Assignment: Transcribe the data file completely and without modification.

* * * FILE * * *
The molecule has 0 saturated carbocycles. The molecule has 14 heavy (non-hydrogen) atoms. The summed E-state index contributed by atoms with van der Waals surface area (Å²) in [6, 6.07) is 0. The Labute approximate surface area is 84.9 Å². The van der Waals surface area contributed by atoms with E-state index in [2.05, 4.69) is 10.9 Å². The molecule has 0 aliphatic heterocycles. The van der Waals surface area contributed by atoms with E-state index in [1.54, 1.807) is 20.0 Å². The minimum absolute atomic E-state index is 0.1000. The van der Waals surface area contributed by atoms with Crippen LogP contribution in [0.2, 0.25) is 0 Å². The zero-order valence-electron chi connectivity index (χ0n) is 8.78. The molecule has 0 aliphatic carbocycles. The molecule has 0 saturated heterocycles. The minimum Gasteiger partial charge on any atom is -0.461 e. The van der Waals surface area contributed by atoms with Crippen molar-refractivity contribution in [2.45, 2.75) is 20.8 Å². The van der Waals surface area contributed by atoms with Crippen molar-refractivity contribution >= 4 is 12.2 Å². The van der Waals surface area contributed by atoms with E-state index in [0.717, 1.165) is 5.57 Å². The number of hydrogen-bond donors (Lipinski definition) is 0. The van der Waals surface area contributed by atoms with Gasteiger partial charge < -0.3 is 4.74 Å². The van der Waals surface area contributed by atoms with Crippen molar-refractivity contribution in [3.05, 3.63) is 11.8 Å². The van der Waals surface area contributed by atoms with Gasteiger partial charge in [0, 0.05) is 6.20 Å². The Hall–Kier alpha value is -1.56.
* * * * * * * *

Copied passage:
The molecule has 0 saturated carbocycles. The molecule has 14 heavy (non-hydrogen) atoms. The summed E-state index contributed by atoms with van der Waals surface area (Å²) in [6, 6.07) is 0. The Labute approximate surface area is 84.9 Å². The van der Waals surface area contributed by atoms with E-state index in [2.05, 4.69) is 10.9 Å². The molecule has 0 aliphatic heterocycles. The van der Waals surface area contributed by atoms with E-state index in [1.54, 1.807) is 20.0 Å². The minimum absolute atomic E-state index is 0.1000. The van der Waals surface area contributed by atoms with Crippen LogP contribution in [0.2, 0.25) is 0 Å². The zero-order valence-electron chi connectivity index (χ0n) is 8.78. The molecule has 0 aliphatic carbocycles. The molecule has 0 saturated heterocycles. The minimum Gasteiger partial charge on any atom is -0.461 e. The van der Waals surface area contributed by atoms with Crippen molar-refractivity contribution in [2.45, 2.75) is 20.8 Å². The van der Waals surface area contributed by atoms with Crippen molar-refractivity contribution >= 4 is 12.2 Å². The van der Waals surface area contributed by atoms with E-state index in [0.717, 1.165) is 5.57 Å². The number of hydrogen-bond donors (Lipinski definition) is 0. The van der Waals surface area contributed by atoms with Gasteiger partial charge < -0.3 is 4.74 Å². The van der Waals surface area contributed by atoms with Crippen molar-refractivity contribution in [3.05, 3.63) is 11.8 Å². The van der Waals surface area contributed by atoms with Gasteiger partial charge in [0, 0.05) is 6.20 Å². The Hall–Kier alpha value is -1.56.